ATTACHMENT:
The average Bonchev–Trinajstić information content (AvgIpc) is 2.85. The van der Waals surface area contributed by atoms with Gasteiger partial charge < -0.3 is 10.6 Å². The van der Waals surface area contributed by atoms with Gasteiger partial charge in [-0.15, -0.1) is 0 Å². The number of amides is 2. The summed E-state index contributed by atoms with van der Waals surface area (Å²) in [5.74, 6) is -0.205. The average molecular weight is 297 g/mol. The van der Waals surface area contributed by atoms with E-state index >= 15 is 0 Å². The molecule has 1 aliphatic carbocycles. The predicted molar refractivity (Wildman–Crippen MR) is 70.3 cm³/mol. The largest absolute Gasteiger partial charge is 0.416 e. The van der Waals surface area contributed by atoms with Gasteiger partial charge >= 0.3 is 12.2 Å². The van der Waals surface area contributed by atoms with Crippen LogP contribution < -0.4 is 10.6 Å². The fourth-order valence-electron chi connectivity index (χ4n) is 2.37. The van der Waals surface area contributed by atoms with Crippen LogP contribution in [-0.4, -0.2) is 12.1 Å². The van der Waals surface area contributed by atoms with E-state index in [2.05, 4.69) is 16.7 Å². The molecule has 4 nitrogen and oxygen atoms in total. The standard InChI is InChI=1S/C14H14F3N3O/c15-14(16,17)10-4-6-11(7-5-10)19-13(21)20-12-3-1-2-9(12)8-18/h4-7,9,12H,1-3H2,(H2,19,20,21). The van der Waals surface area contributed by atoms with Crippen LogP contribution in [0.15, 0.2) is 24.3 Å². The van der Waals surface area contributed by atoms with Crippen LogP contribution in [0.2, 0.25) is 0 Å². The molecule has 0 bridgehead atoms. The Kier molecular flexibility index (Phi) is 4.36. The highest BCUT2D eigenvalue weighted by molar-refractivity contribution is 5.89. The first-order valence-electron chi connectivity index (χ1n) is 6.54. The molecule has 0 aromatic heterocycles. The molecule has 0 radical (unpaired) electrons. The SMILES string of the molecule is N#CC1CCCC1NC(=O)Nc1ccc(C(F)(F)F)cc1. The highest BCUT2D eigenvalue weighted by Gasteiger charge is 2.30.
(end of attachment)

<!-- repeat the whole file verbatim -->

The average Bonchev–Trinajstić information content (AvgIpc) is 2.85. The van der Waals surface area contributed by atoms with Gasteiger partial charge < -0.3 is 10.6 Å². The van der Waals surface area contributed by atoms with Gasteiger partial charge in [-0.15, -0.1) is 0 Å². The number of amides is 2. The summed E-state index contributed by atoms with van der Waals surface area (Å²) in [5.74, 6) is -0.205. The average molecular weight is 297 g/mol. The van der Waals surface area contributed by atoms with E-state index >= 15 is 0 Å². The molecule has 1 aliphatic carbocycles. The predicted molar refractivity (Wildman–Crippen MR) is 70.3 cm³/mol. The largest absolute Gasteiger partial charge is 0.416 e. The van der Waals surface area contributed by atoms with Gasteiger partial charge >= 0.3 is 12.2 Å². The van der Waals surface area contributed by atoms with Crippen LogP contribution < -0.4 is 10.6 Å². The fourth-order valence-electron chi connectivity index (χ4n) is 2.37. The van der Waals surface area contributed by atoms with Crippen LogP contribution in [-0.4, -0.2) is 12.1 Å². The van der Waals surface area contributed by atoms with E-state index in [2.05, 4.69) is 16.7 Å². The molecule has 4 nitrogen and oxygen atoms in total. The standard InChI is InChI=1S/C14H14F3N3O/c15-14(16,17)10-4-6-11(7-5-10)19-13(21)20-12-3-1-2-9(12)8-18/h4-7,9,12H,1-3H2,(H2,19,20,21). The van der Waals surface area contributed by atoms with Crippen LogP contribution in [0.15, 0.2) is 24.3 Å². The van der Waals surface area contributed by atoms with Crippen LogP contribution in [0.2, 0.25) is 0 Å². The molecule has 0 bridgehead atoms. The Kier molecular flexibility index (Phi) is 4.36. The highest BCUT2D eigenvalue weighted by molar-refractivity contribution is 5.89. The first-order valence-electron chi connectivity index (χ1n) is 6.54. The molecule has 0 aromatic heterocycles. The molecule has 0 radical (unpaired) electrons. The SMILES string of the molecule is N#CC1CCCC1NC(=O)Nc1ccc(C(F)(F)F)cc1. The highest BCUT2D eigenvalue weighted by Gasteiger charge is 2.30.